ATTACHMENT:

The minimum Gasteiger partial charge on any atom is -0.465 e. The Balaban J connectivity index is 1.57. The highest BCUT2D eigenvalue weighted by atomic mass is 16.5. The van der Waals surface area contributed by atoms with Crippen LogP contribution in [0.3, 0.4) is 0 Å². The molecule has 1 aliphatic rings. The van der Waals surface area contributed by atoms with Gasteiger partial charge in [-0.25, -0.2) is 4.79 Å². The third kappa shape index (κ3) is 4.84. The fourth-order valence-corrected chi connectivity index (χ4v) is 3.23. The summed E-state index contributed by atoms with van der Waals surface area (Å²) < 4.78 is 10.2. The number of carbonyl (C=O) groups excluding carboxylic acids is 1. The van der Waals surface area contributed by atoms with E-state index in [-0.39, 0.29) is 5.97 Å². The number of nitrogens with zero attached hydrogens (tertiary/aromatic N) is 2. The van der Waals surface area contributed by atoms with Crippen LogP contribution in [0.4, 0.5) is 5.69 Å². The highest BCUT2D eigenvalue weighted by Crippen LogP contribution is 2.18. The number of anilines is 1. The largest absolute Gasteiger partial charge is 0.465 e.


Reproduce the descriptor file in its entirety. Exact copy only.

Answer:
The minimum Gasteiger partial charge on any atom is -0.465 e. The Balaban J connectivity index is 1.57. The highest BCUT2D eigenvalue weighted by atomic mass is 16.5. The van der Waals surface area contributed by atoms with Crippen LogP contribution in [0.3, 0.4) is 0 Å². The molecule has 1 aliphatic rings. The van der Waals surface area contributed by atoms with Gasteiger partial charge in [-0.25, -0.2) is 4.79 Å². The third kappa shape index (κ3) is 4.84. The fourth-order valence-corrected chi connectivity index (χ4v) is 3.23. The summed E-state index contributed by atoms with van der Waals surface area (Å²) < 4.78 is 10.2. The number of carbonyl (C=O) groups excluding carboxylic acids is 1. The van der Waals surface area contributed by atoms with E-state index in [-0.39, 0.29) is 5.97 Å². The number of nitrogens with zero attached hydrogens (tertiary/aromatic N) is 2. The van der Waals surface area contributed by atoms with Crippen LogP contribution in [0.4, 0.5) is 5.69 Å². The highest BCUT2D eigenvalue weighted by Crippen LogP contribution is 2.18. The number of anilines is 1. The largest absolute Gasteiger partial charge is 0.465 e.